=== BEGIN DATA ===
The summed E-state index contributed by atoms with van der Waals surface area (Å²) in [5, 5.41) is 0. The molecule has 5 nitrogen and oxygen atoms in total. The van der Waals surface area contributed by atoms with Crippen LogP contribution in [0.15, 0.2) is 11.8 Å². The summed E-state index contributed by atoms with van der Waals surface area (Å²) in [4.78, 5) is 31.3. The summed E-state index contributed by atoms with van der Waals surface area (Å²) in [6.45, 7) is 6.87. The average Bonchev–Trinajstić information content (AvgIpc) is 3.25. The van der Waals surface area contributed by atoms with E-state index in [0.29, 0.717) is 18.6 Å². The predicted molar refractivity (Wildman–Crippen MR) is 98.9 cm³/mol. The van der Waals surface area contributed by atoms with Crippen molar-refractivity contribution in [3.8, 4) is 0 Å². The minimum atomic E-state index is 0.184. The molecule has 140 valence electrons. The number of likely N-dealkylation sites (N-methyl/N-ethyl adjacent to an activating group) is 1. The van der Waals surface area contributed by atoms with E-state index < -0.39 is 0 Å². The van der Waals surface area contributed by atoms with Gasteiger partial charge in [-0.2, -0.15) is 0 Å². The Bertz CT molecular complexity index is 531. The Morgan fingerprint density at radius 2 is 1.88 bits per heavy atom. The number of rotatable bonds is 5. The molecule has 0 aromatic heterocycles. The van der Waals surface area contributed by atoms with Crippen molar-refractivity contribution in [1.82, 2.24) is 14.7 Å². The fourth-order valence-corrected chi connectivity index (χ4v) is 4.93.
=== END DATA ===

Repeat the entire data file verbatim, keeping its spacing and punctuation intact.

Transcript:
The summed E-state index contributed by atoms with van der Waals surface area (Å²) in [5, 5.41) is 0. The molecule has 5 nitrogen and oxygen atoms in total. The van der Waals surface area contributed by atoms with Crippen LogP contribution in [0.15, 0.2) is 11.8 Å². The summed E-state index contributed by atoms with van der Waals surface area (Å²) in [4.78, 5) is 31.3. The summed E-state index contributed by atoms with van der Waals surface area (Å²) in [6.45, 7) is 6.87. The average Bonchev–Trinajstić information content (AvgIpc) is 3.25. The van der Waals surface area contributed by atoms with E-state index in [0.29, 0.717) is 18.6 Å². The predicted molar refractivity (Wildman–Crippen MR) is 98.9 cm³/mol. The van der Waals surface area contributed by atoms with Crippen molar-refractivity contribution in [3.8, 4) is 0 Å². The minimum atomic E-state index is 0.184. The molecule has 140 valence electrons. The number of likely N-dealkylation sites (N-methyl/N-ethyl adjacent to an activating group) is 1. The van der Waals surface area contributed by atoms with E-state index < -0.39 is 0 Å². The van der Waals surface area contributed by atoms with Gasteiger partial charge in [-0.2, -0.15) is 0 Å². The Bertz CT molecular complexity index is 531. The Morgan fingerprint density at radius 2 is 1.88 bits per heavy atom. The number of rotatable bonds is 5. The molecule has 0 aromatic heterocycles. The van der Waals surface area contributed by atoms with Crippen molar-refractivity contribution in [1.82, 2.24) is 14.7 Å². The fourth-order valence-corrected chi connectivity index (χ4v) is 4.93.